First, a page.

This is sold to us as the pragmatic, wise, sober, cool-headed road. They say none of this will get bad, we can mitigate the sound impacts, and anyways, look, the military says it's fine. Never mind that the F-35 has gone through a series of costly delays and design problems. It's a bad bet even to a lot of people who are otherwise fine with dumping trillions of dollars into the military. You don't even have to have a problem with the military-industrial complex to criticize the F-35 program—in this case, it really is not military-industrial complexing all that effectively. 

When people balk at the "military-industrial complex" framing of the issue, it's because Americans often feel the need to convince themselves that their views are entirely pragmatic, above the fray of ideology and politically charged concepts. Invariably, self-styled pragmatists like Hands do have their own share of assumptions and frameworks—whether they care to examine those is another question. But the folks opposing F-35s tend to come to it from a deeply practical perspective. And a concept is useful when it is staring you in the face.

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You Can't Live With Them!



You can’t live with them!”  WSJ reporter, Logan Wroge, recorded these words of Franklin Grahlf, a US Navy veteran, on the first anniversary of the “UN Treaty on the Prohibition of Nuclear Weapons.” Franklin Grahlf was exposed to atomic radiation when his Navy crew, with no protective gear, was ordered to sail to “ground zero” to investigate the consequences of an atomic weapon test in the Bikini Atoll.


Franklin, 99, has lived a long life.  But he has had multiple bouts of cancer and the loss of two children, who he feels were affected by his radiation exposure.  His plea is that “the countries of the world need to get rid of nuclear weapons.”


In 1983 the Madison City Council passed an ordinance declaring the city a “nuclear free zone" In 2019 the Council passed a resolution calling for this nation to "live up to US obligations under the Non-Proliferation Treaty by seeking to eliminate all nuclear weapons ....” 


Yet Madison now is accepting a squadron (20) of F-35s that will eventually be capable of transporting two nuclear warheads. Whether or not these B61-12 bombs are ever onsite, Madison will become a potential target in a nuclear confrontation.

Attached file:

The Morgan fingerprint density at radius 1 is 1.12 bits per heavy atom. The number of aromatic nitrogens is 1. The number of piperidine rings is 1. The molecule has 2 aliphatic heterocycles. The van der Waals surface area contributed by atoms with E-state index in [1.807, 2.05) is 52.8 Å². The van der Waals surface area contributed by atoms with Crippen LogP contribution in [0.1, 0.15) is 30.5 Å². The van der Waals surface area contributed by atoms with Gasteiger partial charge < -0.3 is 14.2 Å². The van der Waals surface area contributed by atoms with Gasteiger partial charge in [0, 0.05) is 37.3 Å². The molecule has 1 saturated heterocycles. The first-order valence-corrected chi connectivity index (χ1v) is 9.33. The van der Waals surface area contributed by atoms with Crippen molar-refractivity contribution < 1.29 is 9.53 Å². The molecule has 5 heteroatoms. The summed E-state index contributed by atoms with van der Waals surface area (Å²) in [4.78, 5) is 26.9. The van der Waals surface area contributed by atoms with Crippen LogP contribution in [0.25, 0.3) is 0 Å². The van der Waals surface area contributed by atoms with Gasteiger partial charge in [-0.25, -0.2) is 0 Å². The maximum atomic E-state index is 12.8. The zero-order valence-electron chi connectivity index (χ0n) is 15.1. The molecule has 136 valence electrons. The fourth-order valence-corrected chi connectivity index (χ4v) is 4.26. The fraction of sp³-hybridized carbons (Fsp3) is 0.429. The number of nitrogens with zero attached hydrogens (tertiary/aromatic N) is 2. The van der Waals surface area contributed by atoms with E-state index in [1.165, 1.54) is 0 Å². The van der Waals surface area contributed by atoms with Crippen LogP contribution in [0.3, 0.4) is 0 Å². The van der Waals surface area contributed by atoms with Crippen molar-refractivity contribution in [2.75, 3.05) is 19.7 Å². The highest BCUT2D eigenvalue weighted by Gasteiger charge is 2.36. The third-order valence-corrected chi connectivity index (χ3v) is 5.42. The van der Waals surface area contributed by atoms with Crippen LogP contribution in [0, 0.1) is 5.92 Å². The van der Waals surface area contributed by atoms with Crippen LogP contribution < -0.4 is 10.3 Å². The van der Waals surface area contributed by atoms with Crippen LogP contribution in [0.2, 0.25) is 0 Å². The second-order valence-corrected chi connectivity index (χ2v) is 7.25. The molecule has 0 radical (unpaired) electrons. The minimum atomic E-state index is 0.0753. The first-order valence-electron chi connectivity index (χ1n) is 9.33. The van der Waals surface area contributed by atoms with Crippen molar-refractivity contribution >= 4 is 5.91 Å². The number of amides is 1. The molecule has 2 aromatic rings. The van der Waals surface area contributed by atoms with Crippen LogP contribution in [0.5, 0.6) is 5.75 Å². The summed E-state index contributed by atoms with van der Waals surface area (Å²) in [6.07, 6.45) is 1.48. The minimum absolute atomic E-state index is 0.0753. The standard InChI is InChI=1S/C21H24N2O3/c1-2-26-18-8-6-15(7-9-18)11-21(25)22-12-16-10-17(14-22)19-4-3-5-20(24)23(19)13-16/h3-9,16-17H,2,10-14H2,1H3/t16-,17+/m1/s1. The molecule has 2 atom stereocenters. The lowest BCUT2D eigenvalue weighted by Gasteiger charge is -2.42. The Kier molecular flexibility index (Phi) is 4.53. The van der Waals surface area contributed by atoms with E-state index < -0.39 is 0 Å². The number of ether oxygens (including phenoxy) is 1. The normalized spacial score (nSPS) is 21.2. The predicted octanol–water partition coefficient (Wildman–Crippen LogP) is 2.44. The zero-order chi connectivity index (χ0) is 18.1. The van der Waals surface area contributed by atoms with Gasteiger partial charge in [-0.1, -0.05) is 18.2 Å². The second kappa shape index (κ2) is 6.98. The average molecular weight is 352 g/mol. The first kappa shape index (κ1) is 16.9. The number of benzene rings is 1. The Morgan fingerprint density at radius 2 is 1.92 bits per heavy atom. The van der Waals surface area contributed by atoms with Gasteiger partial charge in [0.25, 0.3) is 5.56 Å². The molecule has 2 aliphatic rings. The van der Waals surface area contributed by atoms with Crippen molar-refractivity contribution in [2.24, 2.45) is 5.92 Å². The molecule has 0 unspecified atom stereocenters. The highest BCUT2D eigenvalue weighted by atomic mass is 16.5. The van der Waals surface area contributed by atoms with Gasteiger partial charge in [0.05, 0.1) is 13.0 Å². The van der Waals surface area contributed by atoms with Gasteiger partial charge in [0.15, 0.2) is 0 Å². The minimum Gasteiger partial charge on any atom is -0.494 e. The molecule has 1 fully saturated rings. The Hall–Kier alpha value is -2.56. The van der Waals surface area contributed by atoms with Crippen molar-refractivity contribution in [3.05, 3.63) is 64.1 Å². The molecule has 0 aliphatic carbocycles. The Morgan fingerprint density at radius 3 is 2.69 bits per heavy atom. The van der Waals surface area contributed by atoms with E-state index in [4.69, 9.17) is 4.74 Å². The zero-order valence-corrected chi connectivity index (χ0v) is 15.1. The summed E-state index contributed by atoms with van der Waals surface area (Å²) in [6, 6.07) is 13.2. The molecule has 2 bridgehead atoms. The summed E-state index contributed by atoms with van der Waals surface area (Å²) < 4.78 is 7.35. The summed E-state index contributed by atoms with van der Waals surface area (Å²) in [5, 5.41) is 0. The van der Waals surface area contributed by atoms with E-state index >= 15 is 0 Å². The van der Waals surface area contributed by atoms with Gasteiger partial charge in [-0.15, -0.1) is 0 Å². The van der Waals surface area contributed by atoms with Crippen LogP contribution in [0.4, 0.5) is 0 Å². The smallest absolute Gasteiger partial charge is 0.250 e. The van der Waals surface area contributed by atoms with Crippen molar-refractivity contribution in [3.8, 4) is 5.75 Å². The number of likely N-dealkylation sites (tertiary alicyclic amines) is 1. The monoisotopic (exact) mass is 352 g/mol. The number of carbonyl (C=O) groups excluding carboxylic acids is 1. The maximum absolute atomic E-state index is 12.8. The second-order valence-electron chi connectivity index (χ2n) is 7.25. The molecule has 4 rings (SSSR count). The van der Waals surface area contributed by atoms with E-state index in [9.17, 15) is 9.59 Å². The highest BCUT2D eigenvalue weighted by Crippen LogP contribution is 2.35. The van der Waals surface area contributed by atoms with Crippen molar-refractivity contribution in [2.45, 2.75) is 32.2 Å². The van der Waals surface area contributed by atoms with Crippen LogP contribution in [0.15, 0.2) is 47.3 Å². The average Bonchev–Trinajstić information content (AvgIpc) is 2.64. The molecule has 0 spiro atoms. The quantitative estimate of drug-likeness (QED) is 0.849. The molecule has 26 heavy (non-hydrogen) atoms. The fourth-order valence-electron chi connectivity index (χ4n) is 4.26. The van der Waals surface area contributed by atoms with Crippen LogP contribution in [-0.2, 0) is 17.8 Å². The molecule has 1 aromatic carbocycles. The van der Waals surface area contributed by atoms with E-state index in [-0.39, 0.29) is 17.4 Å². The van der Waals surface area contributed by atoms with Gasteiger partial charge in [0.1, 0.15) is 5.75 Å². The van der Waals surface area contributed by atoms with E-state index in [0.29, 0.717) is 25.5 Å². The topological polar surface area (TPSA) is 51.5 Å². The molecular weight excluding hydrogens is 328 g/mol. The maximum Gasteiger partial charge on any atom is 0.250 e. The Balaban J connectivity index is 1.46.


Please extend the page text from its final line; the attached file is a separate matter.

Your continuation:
What happened?



Jane H Kavaloski

Madison, Wisconsin 


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Veterans For Peace Urges US to Rejoin Iran Deal and Negotiate With North Korea

January 22 marked one year since the UN Treaty on the Prohibition of Nuclear Weapons (TPNW), which the U.S. has refused to sign, became a binding treaty. To commemorate that anniversary and in anticipation of the impending release of the Biden administration’s Nuclear Posture Review, Veterans For Peace (VFP), a non-governmental organization that exposes the costs and consequences of militarism and war and seeks peaceful, effective alternatives, issued its own Nuclear Posture Review (NPR).

The Pentagon’s 2018 NPR says the United States can use nuclear weapons in response to non-nuclear attacks, including cyberattacks, in “extreme circumstances to defend the vital interests of the United States, its allies and partners.” This would allow the U.S. to engage in the “first use” of nuclear weapons. Anti-nuclear activists are pushing Joe Biden to reverse Donald Trump’s policies set forth in the 2018 NPR, including the first-use policy. Moreover, first use of nuclear weapons violates international law. It would also spell disaster for the survival of the planet.

VFP’s 10-page NPR replaces the goal of “full spectrum dominance” over the globe with “full spectrum cooperation.” It calls on the U.S. to implement a verifiable No First Use policy, take nuclear missiles off hair-trigger alert and remove the sole authority of the president to launch a nuclear war. VFP urges the United States to begin good faith negotiations with the goal to eliminate all nuclear weapons and take immediate measures to decrease the risk of an accidental nuclear war. It also calls on the U.S. to sign the TPNW.

The TPNW prohibits the transfer, use, or threat to use nuclear weapons or nuclear explosive devices. States party to the treaty pledge “never under any circumstances” to “develop, test, produce, manufacture, otherwise acquire, possess or stockpile nuclear weapons or other nuclear explosive devices.”